With elections set for next week, authorities in Iran
have stepped up harassment
of family members of Radio Farda
journalists in an apparent effort to undermine one of the few independent news sources available to voters.
"The harassment has intensified in the past several weeks, as the authorities take all possible precautions against anything that may challenge their control over the elections," said Radio Farda Director Armand Mostofi.
Radio Farda, RFE/RL's Persian-language service, has documented nine incidents during the month of May in which family members in Iran have been interrogated about their relatives' activity in Prague, told to persuade them to leave their jobs or stay but work covertly for Iranian intelligence, indirectly threatened with the loss of a job or educational opportunities because of their relatives' work and, in some cases, asked to spy on their relatives.
The methods used by authorities indicate detailed knowledge of Radio Farda journalists' relationships and activities, Mostofi said, offering clear evidence that Radio Farda reporting and families are subject to systematic surveillance in Iran. Mostofi added that Radio Farda journalists are also concerned about recent targeting of their email by what Google warns are "state-sponsored attackers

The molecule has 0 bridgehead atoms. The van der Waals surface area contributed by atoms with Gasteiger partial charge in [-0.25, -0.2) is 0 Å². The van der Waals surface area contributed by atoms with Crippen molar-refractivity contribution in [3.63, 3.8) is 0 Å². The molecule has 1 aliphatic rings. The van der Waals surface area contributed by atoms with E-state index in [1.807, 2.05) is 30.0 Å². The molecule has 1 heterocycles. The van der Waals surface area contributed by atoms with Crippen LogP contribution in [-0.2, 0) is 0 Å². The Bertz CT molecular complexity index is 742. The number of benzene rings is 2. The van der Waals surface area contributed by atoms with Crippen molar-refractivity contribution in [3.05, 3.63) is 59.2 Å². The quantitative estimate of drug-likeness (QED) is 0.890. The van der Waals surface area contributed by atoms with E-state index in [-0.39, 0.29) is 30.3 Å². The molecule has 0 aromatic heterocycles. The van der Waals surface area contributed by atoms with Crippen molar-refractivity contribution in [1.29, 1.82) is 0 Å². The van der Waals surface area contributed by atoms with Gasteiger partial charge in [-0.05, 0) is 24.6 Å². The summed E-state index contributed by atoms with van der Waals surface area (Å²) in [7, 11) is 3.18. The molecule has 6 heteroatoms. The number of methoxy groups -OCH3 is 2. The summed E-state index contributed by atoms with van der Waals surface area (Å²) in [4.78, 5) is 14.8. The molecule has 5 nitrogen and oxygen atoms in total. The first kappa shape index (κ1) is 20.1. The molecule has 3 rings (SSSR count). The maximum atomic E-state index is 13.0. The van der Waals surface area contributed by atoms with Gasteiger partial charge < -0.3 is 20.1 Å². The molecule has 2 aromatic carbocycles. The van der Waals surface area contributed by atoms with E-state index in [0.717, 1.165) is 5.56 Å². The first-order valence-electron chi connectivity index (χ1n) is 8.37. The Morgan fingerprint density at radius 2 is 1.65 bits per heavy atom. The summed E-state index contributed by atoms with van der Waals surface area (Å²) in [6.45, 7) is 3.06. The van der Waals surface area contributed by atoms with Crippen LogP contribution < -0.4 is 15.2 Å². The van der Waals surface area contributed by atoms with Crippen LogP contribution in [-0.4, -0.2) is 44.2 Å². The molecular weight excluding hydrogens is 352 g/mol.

...attempting to compromise [this] account or computer."
In addition, authorities have blackmailed relatives by threatening to prevent them from traveling abroad unless they cooperate. Radio Farda's broadcasts are routinely jammed, and journalists are subject to cyber attacks
including email hacking, harassment over social media and efforts to discredit them online.
, produced in and broadcast from Prague, is a leading source of uncensored information in Iran. Each month more than 2 million users inside the country defy the government by employing proxies to access Radio Farda's website, which is blocked. Radio Farda and "Pasfarda," its signature satire program, are active on social media, with a combined 538,000 Facebook fans. Iranians actively participate in Radio Farda's weekly call-in shows, connect with it daily through hundreds of email and SMS messages
, and despite government jamming, tune in to satellite radio and shortwave to hear its programs.